Why Catholic Schools Are Called to Serve Kids with Special Educational Needs | Giftie Etcetera: Why Catholic Schools Are Called to Serve Kids with Special Educational Needs

Tuesday, August 18, 2015

Why Catholic Schools Are Called to Serve Kids with Special Educational Needs

My kids attend Catholic school.

In so many ways, it is an incredible experience.

They learn about being kind and loving. Academically, they are challenged. They met others who have so much in common with us and make lifelong connections.

But, for years, they missed out on meeting any kids with significant special needs.

Catholic, Catholic school, special needs

This year, that changed. Our school (and some other Catholic schools in Baton Rouge, Louisiana) are accepting students with special challenges, like autism or dyslexia.

As a mom of an epilepsy kid, I could barely be more excited. Every kid deserves the caliber of education that my kids receive.

(Yes, public school kids do, too, which is why I always vote yes for education funding.)

The Loki won't be alone in having special challenges (though, as a medical challenge, his needs are a little different than academically-challenged or socially-challenged kids.)

But as a mom of a slightly above average, completely "normal" kid (down to his hair, which he prefers to have cut "as boring as possible, please"), I am jumping up and down and singing praises for the school and its students!

My "normal" kid (Ander) was missing out - on helping others, on understanding human struggles and successes, on being empathetic - and now he gets a chance to see kids who aren't just like him. He has the opportunity to become compassionate!

Compassion for others is part of the reason we selected a religious school and it was a part that was missing for a long time. So bravo to the Baton Rouge Diocese for educating all children.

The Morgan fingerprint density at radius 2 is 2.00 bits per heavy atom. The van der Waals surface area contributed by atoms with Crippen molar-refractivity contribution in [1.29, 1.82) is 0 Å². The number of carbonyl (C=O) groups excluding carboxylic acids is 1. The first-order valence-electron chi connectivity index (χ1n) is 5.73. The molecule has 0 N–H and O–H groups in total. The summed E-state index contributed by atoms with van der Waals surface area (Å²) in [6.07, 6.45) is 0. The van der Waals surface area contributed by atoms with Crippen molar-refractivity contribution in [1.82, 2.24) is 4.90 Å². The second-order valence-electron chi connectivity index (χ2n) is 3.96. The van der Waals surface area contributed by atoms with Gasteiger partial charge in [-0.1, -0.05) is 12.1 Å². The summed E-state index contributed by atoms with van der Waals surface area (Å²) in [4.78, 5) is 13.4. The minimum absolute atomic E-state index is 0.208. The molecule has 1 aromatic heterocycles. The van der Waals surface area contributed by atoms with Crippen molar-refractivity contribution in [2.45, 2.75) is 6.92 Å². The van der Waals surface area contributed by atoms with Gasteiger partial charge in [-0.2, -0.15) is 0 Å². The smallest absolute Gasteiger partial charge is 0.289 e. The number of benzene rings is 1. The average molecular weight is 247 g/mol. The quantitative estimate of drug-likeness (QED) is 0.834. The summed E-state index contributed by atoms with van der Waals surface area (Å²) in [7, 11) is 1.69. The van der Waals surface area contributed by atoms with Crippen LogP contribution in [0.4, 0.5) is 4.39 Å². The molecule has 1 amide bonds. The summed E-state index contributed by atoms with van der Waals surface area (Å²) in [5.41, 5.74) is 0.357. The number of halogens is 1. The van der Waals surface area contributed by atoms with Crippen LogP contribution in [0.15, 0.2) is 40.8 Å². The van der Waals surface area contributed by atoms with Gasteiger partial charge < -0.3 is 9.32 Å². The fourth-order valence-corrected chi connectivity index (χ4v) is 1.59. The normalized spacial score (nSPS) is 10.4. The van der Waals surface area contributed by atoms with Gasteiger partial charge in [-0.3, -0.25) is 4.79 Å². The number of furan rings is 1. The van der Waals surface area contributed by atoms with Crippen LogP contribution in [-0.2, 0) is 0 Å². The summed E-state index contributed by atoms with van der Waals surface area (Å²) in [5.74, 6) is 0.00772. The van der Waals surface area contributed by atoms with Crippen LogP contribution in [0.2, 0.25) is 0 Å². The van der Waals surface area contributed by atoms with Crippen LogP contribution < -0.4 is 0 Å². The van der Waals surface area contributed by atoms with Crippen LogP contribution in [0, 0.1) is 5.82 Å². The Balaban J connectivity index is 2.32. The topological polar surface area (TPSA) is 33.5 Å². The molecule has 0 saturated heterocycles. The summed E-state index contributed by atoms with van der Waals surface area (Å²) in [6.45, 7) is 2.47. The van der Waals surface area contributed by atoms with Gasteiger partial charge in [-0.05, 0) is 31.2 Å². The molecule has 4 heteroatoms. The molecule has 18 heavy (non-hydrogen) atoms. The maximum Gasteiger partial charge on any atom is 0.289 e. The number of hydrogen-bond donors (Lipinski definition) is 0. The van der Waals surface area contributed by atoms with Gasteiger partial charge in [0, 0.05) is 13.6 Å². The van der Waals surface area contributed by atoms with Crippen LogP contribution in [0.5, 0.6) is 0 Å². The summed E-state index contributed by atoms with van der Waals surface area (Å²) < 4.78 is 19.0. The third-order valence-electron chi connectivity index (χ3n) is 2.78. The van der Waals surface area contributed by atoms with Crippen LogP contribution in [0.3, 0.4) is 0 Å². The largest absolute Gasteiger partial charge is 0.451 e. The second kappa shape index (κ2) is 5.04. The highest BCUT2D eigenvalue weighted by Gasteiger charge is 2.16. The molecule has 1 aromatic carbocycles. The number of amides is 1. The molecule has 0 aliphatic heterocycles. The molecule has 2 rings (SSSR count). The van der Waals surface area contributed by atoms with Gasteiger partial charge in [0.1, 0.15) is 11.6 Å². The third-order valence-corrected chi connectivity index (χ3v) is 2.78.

I hope that the Church will decide to go even further and stop charging a surcharge for kids with special needs.

I am willing to put my money where my mouth is and pay a bit more for my own tuition and do more fundraising to get the program costs covered, but I think the value - both to the kids in the program and to my own kid - make it worth bringing costs of the program down for the parents of these special kids.

Do your local private schools accept children with challenges? Do they charge extra?


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Debbie said...

I am not sure how it goes here. I know that in Brazil they had a project to eliminate schools for children with special needs and let than go to "normal" ones.
My only concerned is: are the professionals qualified to support this new public? I used to be a teacher before coming to Belgium and I have to be sincere with myself: I don't think that back then I would be prepared for such a change.
Thanks a lot for sharing it on #TipTuesday.

Danielle @ A Sprinkle of Joy said...

I used to teach at a Catholic school in Michigan. We had special need students attend, and as far as I know we didn't charge extra. However, depending on how severe the disability was, we sometimes suggested public school. Not because we didn't want them at our school, but because we don't have the same resources as a public school. Public schools have so much more they can do to help students who are struggling.

VodkaSoyLatte said...

My kids go to a highly competitive, secular private school (where they also learn about being kind and loving... A parochial education is hardly the prerequisite for kindness). Special needs kids are accepted provided they test into the the school. Resources are provided at no extra cost to the families and often scholarships are available.

Giftie Etcetera said...

I did not say that a "parochial education...is a prerequisite for kindness." If you read it that way, you are mistaken about my intent.

Instead, I was noting that they learn kindness without having students with exception needs in their classrooms, but I wanted more. In fact, I wanted something that they would have gotten in most secular schools - an experience of compassion and interaction with some very special kids.

Unknown said...

I WISH we had private Catholic schools here. We have such a tiny Catholic population that there aren't any at all. :( Our kiddo will be attending a Presbyterian preschool instead, and beyond preschool, our options are only public school, an evangelical private school or homeschooling. I'm leaning toward the latter.

I had no idea that schools charge extra for students with special needs.